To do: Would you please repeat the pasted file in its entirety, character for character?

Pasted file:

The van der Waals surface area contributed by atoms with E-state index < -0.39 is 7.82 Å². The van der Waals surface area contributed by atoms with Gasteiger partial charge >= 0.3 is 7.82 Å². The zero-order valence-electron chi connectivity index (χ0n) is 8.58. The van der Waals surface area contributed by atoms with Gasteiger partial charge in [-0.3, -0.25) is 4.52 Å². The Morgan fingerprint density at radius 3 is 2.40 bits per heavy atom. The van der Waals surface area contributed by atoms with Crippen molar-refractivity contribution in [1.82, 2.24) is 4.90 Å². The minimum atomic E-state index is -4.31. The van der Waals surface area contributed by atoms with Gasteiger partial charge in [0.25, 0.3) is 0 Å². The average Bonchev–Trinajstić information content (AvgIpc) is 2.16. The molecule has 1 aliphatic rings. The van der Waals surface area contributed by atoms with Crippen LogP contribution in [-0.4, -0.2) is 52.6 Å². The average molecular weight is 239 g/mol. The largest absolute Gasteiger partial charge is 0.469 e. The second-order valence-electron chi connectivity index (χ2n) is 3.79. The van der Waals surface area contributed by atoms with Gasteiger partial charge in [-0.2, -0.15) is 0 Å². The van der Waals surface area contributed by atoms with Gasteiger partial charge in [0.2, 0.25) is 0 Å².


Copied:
The van der Waals surface area contributed by atoms with E-state index < -0.39 is 7.82 Å². The van der Waals surface area contributed by atoms with Gasteiger partial charge >= 0.3 is 7.82 Å². The zero-order valence-electron chi connectivity index (χ0n) is 8.58. The van der Waals surface area contributed by atoms with Gasteiger partial charge in [-0.3, -0.25) is 4.52 Å². The Morgan fingerprint density at radius 3 is 2.40 bits per heavy atom. The van der Waals surface area contributed by atoms with Crippen molar-refractivity contribution in [1.82, 2.24) is 4.90 Å². The minimum atomic E-state index is -4.31. The van der Waals surface area contributed by atoms with Gasteiger partial charge in [0.25, 0.3) is 0 Å². The average Bonchev–Trinajstić information content (AvgIpc) is 2.16. The molecule has 1 aliphatic rings. The van der Waals surface area contributed by atoms with Crippen LogP contribution in [-0.4, -0.2) is 52.6 Å². The average molecular weight is 239 g/mol. The largest absolute Gasteiger partial charge is 0.469 e. The second-order valence-electron chi connectivity index (χ2n) is 3.79. The van der Waals surface area contributed by atoms with Gasteiger partial charge in [-0.2, -0.15) is 0 Å². The van der Waals surface area contributed by atoms with Gasteiger partial charge in [0.2, 0.25) is 0 Å².